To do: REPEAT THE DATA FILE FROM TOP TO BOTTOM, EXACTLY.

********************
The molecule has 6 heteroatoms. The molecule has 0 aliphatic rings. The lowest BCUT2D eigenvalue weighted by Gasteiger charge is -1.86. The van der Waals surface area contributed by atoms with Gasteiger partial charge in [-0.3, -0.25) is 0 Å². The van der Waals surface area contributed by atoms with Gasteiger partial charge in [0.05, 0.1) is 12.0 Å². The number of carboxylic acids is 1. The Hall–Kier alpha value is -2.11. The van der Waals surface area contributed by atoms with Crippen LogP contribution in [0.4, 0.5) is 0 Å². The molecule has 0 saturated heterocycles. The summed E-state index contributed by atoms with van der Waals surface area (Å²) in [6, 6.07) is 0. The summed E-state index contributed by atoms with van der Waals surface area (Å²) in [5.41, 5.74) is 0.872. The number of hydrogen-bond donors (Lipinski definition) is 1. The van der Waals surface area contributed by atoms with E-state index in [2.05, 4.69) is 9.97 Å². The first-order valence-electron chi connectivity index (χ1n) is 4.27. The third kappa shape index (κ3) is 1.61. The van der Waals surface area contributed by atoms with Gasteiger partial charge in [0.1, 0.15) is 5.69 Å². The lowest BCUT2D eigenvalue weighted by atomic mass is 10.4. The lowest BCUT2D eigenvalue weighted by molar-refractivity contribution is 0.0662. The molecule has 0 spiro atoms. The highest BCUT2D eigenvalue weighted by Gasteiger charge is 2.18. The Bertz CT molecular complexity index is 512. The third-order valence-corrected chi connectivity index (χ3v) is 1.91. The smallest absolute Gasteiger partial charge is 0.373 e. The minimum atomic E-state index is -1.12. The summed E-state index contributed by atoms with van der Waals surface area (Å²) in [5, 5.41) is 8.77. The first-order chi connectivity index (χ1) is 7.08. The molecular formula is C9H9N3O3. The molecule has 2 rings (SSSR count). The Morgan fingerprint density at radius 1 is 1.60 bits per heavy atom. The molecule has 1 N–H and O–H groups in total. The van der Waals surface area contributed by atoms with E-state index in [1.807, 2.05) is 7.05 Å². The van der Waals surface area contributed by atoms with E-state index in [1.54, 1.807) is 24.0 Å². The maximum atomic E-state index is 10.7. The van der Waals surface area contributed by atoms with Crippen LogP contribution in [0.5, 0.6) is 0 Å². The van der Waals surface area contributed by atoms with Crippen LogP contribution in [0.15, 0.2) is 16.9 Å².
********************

The molecule has 6 heteroatoms. The molecule has 0 aliphatic rings. The lowest BCUT2D eigenvalue weighted by Gasteiger charge is -1.86. The van der Waals surface area contributed by atoms with Gasteiger partial charge in [-0.3, -0.25) is 0 Å². The van der Waals surface area contributed by atoms with Gasteiger partial charge in [0.05, 0.1) is 12.0 Å². The number of carboxylic acids is 1. The Hall–Kier alpha value is -2.11. The van der Waals surface area contributed by atoms with Crippen LogP contribution in [0.4, 0.5) is 0 Å². The molecule has 0 saturated heterocycles. The summed E-state index contributed by atoms with van der Waals surface area (Å²) in [6, 6.07) is 0. The summed E-state index contributed by atoms with van der Waals surface area (Å²) in [5.41, 5.74) is 0.872. The number of hydrogen-bond donors (Lipinski definition) is 1. The van der Waals surface area contributed by atoms with E-state index in [2.05, 4.69) is 9.97 Å². The first-order valence-electron chi connectivity index (χ1n) is 4.27. The third kappa shape index (κ3) is 1.61. The van der Waals surface area contributed by atoms with Gasteiger partial charge in [0.1, 0.15) is 5.69 Å². The lowest BCUT2D eigenvalue weighted by atomic mass is 10.4. The lowest BCUT2D eigenvalue weighted by molar-refractivity contribution is 0.0662. The molecule has 0 spiro atoms. The highest BCUT2D eigenvalue weighted by Gasteiger charge is 2.18. The Bertz CT molecular complexity index is 512. The third-order valence-corrected chi connectivity index (χ3v) is 1.91. The smallest absolute Gasteiger partial charge is 0.373 e. The minimum atomic E-state index is -1.12. The summed E-state index contributed by atoms with van der Waals surface area (Å²) in [5, 5.41) is 8.77. The first-order chi connectivity index (χ1) is 7.08. The molecular formula is C9H9N3O3. The molecule has 2 rings (SSSR count). The Morgan fingerprint density at radius 1 is 1.60 bits per heavy atom. The molecule has 1 N–H and O–H groups in total. The van der Waals surface area contributed by atoms with E-state index in [1.807, 2.05) is 7.05 Å². The van der Waals surface area contributed by atoms with E-state index in [1.54, 1.807) is 24.0 Å². The maximum atomic E-state index is 10.7. The van der Waals surface area contributed by atoms with Crippen LogP contribution in [0.5, 0.6) is 0 Å². The van der Waals surface area contributed by atoms with Crippen LogP contribution in [0.15, 0.2) is 16.9 Å².